How to Run an Engaging Introductory Meeting (Example+Tips)

In a world driven by virtual interactions and digital connections, the value of face-to-face encounters should not be underestimated. The introductory meeting, that initial exchange between two individuals stepping into the realm of the unknown, holds immense potential for forging new relationships and opening doors to unforeseen opportunities. 

In this post, we will discuss what an introductory meeting is, shed light on its importance, and provide some tips that will make them more enjoyable for everyone in attendance.

What is an introductory meeting

An introductory meeting is a first-time meeting between two or more people who are not familiar with each other. to introduce the individuals, establish a connection, and potentially explore future opportunities for collaboration or relationship-building. 

An introduction meeting can happen in various situations, such as when starting a new job, meeting a potential business partner or client, attending a networking event, or conducting a sales demo. 

Based on the number of attendees, we can divide such meetings into one-on-one and group introduction meetings. One-on-ones are used for more focused and personalized conversation, while group sessions offer a chance to interact with multiple people at once and can be more dynamic.

What are the benefits of introduction meetings

Introduction meetings offer several benefits that can have a significant impact on personal, professional, and business growth. 

1. Relationship building

When you meet someone for the first time, it sometimes seems difficult to know what to say or how to act. Introduction meetings give you a chance to become more familiar with everyone in the group. You can discover each other's interests, which can make future interactions more comfortable.

2. Expanded network

Meeting new people expands your network, introducing you to individuals from diverse backgrounds, industries, and perspectives. This can lead to new connections, partnerships, and access to valuable resources.

3. Improved collaboration

When each person gets to know others more intimately, the group will gain trust in one another. As you work to improve relationships, you’ll end up building a better sense of teamwork. 

When people who previously didn't know one another begin to feel like a team, they are more likely to work together and support each other. Overall, this helps everyone find common ground and build rapport.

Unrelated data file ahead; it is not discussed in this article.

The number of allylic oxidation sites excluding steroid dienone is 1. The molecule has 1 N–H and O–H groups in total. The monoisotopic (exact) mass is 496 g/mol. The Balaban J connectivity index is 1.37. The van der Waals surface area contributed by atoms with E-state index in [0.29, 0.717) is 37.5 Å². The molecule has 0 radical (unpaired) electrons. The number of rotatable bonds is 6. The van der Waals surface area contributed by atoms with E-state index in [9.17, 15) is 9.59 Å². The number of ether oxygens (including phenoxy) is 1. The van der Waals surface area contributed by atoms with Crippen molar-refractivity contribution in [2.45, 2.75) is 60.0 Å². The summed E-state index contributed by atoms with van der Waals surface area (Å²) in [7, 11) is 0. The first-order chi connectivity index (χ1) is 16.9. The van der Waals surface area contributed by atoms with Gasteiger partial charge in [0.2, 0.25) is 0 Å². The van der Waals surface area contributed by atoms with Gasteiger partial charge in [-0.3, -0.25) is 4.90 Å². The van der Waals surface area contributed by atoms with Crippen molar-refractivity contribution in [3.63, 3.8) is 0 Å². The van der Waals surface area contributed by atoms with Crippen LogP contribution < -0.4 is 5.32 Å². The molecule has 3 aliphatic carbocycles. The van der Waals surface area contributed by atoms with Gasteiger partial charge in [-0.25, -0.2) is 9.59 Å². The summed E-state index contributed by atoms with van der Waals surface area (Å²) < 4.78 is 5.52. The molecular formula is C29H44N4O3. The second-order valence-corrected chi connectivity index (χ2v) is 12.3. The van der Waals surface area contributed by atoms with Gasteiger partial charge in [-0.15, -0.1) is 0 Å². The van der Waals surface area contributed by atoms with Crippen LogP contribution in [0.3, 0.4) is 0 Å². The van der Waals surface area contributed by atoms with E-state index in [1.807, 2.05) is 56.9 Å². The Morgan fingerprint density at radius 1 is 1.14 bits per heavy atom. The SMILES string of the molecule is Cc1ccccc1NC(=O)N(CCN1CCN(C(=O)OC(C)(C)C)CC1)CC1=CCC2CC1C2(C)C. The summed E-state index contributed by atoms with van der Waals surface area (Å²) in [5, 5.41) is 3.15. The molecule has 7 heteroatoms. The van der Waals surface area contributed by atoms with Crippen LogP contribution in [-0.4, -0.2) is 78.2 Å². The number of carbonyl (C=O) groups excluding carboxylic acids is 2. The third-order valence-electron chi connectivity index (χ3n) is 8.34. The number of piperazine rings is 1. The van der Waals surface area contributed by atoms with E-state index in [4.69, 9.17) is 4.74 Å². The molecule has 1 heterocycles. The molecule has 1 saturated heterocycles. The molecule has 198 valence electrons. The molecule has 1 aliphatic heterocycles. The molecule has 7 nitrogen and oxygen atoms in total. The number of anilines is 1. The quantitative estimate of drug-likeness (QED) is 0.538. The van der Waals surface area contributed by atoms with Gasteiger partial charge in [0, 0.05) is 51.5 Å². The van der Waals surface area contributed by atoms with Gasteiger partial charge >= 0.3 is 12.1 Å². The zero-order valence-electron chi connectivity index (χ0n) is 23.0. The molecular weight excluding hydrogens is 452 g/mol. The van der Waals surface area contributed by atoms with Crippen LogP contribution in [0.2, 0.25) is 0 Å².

How to run a successful introductory meeting

Are you tasked with running an introductory meeting? Whether it's for a new team, a new project, or a new client, the success of your first meeting can set the tone for the entire relationship. To help you ensure that your introductory meeting is a success, we've put together some tips and best practices that you can follow.

1. Set the agenda

Before the meeting, create an agenda that outlines what you want to cover. This will help keep the meeting on track and ensure that you cover all of the important points. Be sure to share the agenda with all attendees before the meeting so they know what to expect.

2. Introduce yourself

Start the meeting by introducing yourself, be sure to include your name, job title, and company. If you're introducing someone else, take a moment to explain why they're joining the meeting and a few details about their role. 

3. Use icebreakers

If you run into trouble getting everyone relaxed and comfortable talking, try using icebreakers. 

Here are a few examples of meeting icebreakers you can use:

  • One lie and two truths: Each person tells three things about themselves. Two of the items should be true aspects of their lives. One should be a lie. The others have to guess which one is the lie.

  • Name game: Go around the room and have each person say their name, followed by an interesting fact about themselves.

  • What are you passionate about: Have each person share something they are passionate about. It can be anything from a hobby to a cause they care about.

4. Make it interactive

Using the Inform/Excite/Empower/Involve formula, you can easily run interactive and engaging introduction meetings. 

  • Inform: Kick your meeting off by telling attendees the benefits of getting to know one another. Inform them about the purpose of the meeting and what they can expect to accomplish together.

  • Excite: Get everyone excited about the meeting by sharing your enthusiasm. Remain upbeat at all times. Let everyone know that this is an opportunity to learn more about each other. 

  • Empower: Empower attendees by allowing them to share their own stories and experiences. This is their chance to shine. 

  • Involve: You can further the feelings of empowerment via active listening. Involve everyone in the meeting by asking questions and encouraging conversation. Make sure that everyone has a chance to speak up.